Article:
September 29, 2023

By  John P. Morgan, Esq., LL.M., CPA-PFS, CFP®

As federal student loan borrowers are undoubtedly aware, on March 20, 2020, President Trump
suspended required student loan repayments, and temporarily reduced the interest rates on student loans
to 0% as part of emergency measures relating to the emerging Covid-19 pandemic. Now, some three and
a half years later, required student loan payments are set to resume in October 2023. While the
resumption of student loan payments is commonly known to borrowers, as is the U.S. Supreme Court’s
striking down of some student loan forgiveness in Biden v. Nebraska, many significant aspects of the
Biden administration’s overhaul to the federal student loan regime, specifically for borrowers enrolled in
the new Saving on A Valuable Education (SAVE) Plan, are not as widely known or understood. This
article seeks to educate readers on some of the most impactful, but lesser known, aspects of these

1. Reduced Payments. Monthly payments under SAVE are calculated based on a
borrower’s monthly disposable income, calculated for these purposes as the excess over 225% of the
poverty line. Some prior payment plans calculated monthly disposable income as the excess over 150%
of the poverty line. Borrowers who only have undergraduate debt will pay 5% of their monthly income
toward their student loans; they were previously required to pay 10% under other payment plans, such as
REPAYE. Debt from graduate programs is still subject to 10% of disposable income; borrowers with
both undergraduate and graduate student loan debt will have a weighted average between 5% and 10%.
Although this calculation can be complex, it will greatly reduce the monthly required student loan
payment for many borrowers. The Department of Education’s website gives a few specific examples of
this, stating that “a single borrower who makes less than about $15 an hour will not have to make any
payments, and borrowers earning above that amount would save more than $1,000 a year on their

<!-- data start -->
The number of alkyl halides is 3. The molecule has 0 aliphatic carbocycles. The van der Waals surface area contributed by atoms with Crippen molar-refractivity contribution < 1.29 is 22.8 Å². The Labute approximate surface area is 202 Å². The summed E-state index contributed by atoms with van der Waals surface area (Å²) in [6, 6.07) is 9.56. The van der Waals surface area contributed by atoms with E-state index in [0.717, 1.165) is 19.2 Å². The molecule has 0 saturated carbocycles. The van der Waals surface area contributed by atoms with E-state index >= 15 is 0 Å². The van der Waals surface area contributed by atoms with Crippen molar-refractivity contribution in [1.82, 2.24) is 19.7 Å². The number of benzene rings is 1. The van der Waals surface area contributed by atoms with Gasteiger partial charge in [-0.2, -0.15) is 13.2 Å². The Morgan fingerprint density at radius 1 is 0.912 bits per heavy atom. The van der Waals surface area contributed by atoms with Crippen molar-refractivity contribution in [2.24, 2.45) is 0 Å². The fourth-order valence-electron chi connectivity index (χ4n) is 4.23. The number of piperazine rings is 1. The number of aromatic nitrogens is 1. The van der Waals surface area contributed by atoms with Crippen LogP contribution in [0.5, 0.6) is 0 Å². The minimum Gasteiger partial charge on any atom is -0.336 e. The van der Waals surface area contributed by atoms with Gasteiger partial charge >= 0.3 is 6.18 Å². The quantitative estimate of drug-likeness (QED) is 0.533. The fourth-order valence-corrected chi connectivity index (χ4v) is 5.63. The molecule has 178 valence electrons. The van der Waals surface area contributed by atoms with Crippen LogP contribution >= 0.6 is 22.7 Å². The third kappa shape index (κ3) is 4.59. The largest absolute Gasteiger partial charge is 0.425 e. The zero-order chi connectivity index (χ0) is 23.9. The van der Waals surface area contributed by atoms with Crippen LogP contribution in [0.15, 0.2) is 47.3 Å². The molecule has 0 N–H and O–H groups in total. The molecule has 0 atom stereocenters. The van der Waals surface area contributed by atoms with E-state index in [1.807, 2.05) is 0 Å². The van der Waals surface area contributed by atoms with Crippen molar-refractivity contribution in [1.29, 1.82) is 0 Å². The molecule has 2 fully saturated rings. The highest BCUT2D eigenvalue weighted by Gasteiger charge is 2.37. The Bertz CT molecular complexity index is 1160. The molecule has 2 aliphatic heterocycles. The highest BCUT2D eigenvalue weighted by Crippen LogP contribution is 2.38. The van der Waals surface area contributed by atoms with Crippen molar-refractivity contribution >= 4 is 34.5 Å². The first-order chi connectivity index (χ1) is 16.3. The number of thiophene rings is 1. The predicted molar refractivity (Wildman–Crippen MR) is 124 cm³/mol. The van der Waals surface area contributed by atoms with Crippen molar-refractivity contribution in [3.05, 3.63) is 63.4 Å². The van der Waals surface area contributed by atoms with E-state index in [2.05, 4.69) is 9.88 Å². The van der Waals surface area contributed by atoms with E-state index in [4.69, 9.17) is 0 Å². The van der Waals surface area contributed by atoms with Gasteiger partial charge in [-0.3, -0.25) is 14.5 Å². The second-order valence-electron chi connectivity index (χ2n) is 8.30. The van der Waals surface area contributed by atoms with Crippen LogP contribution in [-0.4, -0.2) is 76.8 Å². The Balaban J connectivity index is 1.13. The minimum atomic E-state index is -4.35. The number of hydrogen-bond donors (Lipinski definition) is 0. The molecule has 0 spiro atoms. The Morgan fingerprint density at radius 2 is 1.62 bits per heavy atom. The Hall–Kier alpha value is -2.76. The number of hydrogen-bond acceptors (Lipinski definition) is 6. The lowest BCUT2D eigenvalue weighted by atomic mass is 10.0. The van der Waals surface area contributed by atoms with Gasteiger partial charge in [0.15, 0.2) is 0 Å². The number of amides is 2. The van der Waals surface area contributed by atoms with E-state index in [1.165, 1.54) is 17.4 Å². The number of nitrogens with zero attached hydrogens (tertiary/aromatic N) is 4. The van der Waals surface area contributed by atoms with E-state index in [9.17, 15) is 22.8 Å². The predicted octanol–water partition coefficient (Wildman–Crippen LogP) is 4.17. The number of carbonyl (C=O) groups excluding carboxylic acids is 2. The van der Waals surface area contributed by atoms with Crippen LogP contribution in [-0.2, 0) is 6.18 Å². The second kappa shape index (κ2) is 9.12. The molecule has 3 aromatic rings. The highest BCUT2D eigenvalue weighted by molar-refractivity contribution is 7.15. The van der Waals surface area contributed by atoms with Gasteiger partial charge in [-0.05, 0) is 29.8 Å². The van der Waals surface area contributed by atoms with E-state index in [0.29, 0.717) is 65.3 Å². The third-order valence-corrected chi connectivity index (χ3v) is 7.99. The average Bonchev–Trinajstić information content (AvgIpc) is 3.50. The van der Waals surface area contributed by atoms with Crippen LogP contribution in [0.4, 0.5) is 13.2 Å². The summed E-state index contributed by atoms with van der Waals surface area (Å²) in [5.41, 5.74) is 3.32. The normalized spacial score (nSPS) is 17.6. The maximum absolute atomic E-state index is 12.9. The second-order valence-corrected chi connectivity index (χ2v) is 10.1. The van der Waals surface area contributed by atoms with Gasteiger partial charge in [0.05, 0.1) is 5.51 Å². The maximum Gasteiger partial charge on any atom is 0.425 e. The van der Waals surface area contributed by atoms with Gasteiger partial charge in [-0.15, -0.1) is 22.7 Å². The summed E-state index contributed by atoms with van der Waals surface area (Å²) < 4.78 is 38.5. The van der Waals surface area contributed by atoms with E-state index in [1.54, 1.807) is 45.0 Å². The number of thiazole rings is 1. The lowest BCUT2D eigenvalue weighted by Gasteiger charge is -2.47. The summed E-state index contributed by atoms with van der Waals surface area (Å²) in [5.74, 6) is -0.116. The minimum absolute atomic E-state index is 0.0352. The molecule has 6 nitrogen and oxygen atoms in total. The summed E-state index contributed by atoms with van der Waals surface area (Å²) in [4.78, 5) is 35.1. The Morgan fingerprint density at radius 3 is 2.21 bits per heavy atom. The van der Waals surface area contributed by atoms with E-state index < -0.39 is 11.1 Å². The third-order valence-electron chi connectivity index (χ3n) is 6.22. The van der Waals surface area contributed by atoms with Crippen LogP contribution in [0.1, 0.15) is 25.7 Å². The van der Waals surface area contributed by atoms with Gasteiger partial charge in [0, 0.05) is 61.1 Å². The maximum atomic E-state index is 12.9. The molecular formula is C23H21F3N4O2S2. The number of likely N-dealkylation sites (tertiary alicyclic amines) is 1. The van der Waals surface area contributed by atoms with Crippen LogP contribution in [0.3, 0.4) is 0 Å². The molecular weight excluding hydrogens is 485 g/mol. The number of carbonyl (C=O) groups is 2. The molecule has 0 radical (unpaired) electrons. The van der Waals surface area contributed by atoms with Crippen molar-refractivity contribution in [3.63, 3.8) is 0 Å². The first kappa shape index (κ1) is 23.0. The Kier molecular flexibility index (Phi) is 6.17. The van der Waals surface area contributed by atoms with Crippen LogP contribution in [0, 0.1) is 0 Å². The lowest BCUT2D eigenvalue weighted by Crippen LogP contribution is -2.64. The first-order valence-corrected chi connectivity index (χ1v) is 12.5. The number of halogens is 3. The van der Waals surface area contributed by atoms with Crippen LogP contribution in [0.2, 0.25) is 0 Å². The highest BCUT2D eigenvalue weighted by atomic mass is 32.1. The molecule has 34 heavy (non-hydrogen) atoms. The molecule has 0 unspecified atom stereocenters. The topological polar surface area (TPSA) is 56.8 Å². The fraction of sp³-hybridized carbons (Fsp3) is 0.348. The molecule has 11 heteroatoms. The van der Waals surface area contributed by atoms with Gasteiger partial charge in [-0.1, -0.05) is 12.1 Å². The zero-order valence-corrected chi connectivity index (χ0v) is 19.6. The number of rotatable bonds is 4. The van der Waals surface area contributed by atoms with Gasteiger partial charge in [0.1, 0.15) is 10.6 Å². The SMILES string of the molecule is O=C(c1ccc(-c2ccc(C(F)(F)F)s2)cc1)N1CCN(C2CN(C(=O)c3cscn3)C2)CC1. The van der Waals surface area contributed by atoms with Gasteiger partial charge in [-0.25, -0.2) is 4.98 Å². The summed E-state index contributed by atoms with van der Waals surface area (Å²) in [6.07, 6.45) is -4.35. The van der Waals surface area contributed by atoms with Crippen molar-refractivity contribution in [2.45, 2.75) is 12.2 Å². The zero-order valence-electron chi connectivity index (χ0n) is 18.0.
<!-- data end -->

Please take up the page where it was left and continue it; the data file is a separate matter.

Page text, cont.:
payments compared to other IDR plans.”

2. Student Loan Interest. Of course, some borrowers with greatly reduced (or no) required
payments will not cover the interest running on their loans. Common are stories of borrowers with
student loan balances significantly higher than when the borrower graduated, even though the borrower
has faithfully been making payments for a number of years. According to the Department of Education
website, the SAVE Plan “ensures that borrowers never see their balance grow due to unpaid interest as
long as they keep up with their payments.” That is to say, if your monthly payment is insufficient to
cover the interest owed on your student loans in a given month, the government would cancel the excess
interest. The significance of this provision cannot be overstated for many borrowers.

3. Certification. Most borrowers need to “recertify” their income on an annual basis, by
supplying the government with information about the borrower’s income and tax returns. The SAVE Plan
affords some borrowers with the opportunity to have their income recertified automatically, without any
action on the borrower’s part.

Note that the SAVE Plan is just one of several payment options, and that certain aspects of the
SAVE Plan are beyond the scope of this article. Individual borrowers can explore whether the SAVE Plan
or another payment plan is best for them by using the government’s student loan simulator, found here:

John Morgan is Counsel at Rees Broome, PC, in Tysons Corner, Virginia. You may contact him
at or 703-790-1911.